Mice can see over an ∼100 million-fold range of light intensity
Figure 1C plots contrast sensitivities from Figure 1, A and B, as a function of light intensity. Plotted are the data for the grating parameters that yielded maximum contrast sensitivity at the highest intensity tested (Fig. 1A,B, arrows). As noted above, the mice did not respond (NR) at −6.3 log cd m−2 but did so at −5.4 log cd m−2 with an average sensitivity of 1.9 ± 0.3 (52.6% contrast) and reached a maximum value of 15.3 ± 4.5 at 1.8 log cd m−2, the highest intensity tested. As described below in experiments with functional rod-less and cone-less mice (see Figs. 6, 7), we found that this approximate 8-log unit range of intensity encompasses both scotopic and photopic vision with a mesopic range separating the scotopic (<4.0 log cd m−2) and photopic (>2.0 log cd m−2) ranges.
Mouse photopic vision is tuned to speed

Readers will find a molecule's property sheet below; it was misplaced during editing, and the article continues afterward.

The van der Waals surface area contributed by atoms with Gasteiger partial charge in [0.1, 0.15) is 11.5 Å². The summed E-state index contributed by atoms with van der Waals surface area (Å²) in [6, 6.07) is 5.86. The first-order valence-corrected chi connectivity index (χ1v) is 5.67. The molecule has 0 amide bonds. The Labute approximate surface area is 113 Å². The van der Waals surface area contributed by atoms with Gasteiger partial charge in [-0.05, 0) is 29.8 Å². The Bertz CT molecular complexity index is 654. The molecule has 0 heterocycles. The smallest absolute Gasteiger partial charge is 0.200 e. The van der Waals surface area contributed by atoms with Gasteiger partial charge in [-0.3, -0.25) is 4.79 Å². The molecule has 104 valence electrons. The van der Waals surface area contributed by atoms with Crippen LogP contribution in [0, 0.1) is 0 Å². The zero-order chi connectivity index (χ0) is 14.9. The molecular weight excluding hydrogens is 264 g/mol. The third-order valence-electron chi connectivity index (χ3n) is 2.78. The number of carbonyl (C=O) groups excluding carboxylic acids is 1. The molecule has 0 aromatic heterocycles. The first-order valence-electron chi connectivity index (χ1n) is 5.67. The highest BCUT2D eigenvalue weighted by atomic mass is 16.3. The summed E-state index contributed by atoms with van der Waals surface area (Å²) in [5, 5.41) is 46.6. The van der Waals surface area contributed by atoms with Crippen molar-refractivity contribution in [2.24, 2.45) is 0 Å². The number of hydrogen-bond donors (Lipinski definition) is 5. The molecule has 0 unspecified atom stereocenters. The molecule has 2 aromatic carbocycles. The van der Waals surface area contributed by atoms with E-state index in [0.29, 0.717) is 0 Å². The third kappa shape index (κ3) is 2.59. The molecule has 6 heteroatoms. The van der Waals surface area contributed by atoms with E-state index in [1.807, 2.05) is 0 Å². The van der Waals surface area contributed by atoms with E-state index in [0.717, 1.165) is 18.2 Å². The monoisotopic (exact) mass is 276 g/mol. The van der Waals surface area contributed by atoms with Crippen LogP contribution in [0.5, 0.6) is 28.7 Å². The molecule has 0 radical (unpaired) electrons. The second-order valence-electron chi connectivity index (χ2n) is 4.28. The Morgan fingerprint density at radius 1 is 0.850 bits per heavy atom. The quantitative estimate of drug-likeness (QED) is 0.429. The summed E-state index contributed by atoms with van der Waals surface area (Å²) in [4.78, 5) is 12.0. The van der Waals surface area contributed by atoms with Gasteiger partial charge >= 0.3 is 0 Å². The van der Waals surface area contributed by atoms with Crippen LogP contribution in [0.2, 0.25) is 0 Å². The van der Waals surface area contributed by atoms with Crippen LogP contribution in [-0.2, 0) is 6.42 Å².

To better understand the spatiotemporal properties of photopic vision, we performed a parametric study under bright light conditions (1.8 log cd m−2). Figure 2A shows a family of spatial CSFs measured at seven temporal frequencies adjusted by changing the speed of the rotating grating. It is apparent that grating speed affects the shape of the spatial CSFs. Contrast sensitivity is relatively low, and the functions are low pass in shape and limited in bandwidth (0.2 cycles/°) at the lowest temporal frequencies tested (0.1–0.2 Hz). Sensitivity increases and the functions acquire a bandpass characteristic at higher temporal frequencies. That is, contrast sensitivity nearly doubled as temporal frequency increases from 0.4 to ∼1.5 Hz, suggesting improved “spatial resolution.” A temporal frequency of 0.75 Hz yielded peak sensitivity of 13.1 ± 3.4 at 0.064 cycles/°, and a temporal frequency of 1.5 Hz gave a peak sensitivity of 15.3 ± 4.5 at 0.128 cycles/°. Additional increases in temporal frequency (>3 Hz) attenuated contrast sensitivity. Increases in spatial frequency also attenuated sensitivity with no responses detectable for frequencies >0.5 cycles/°.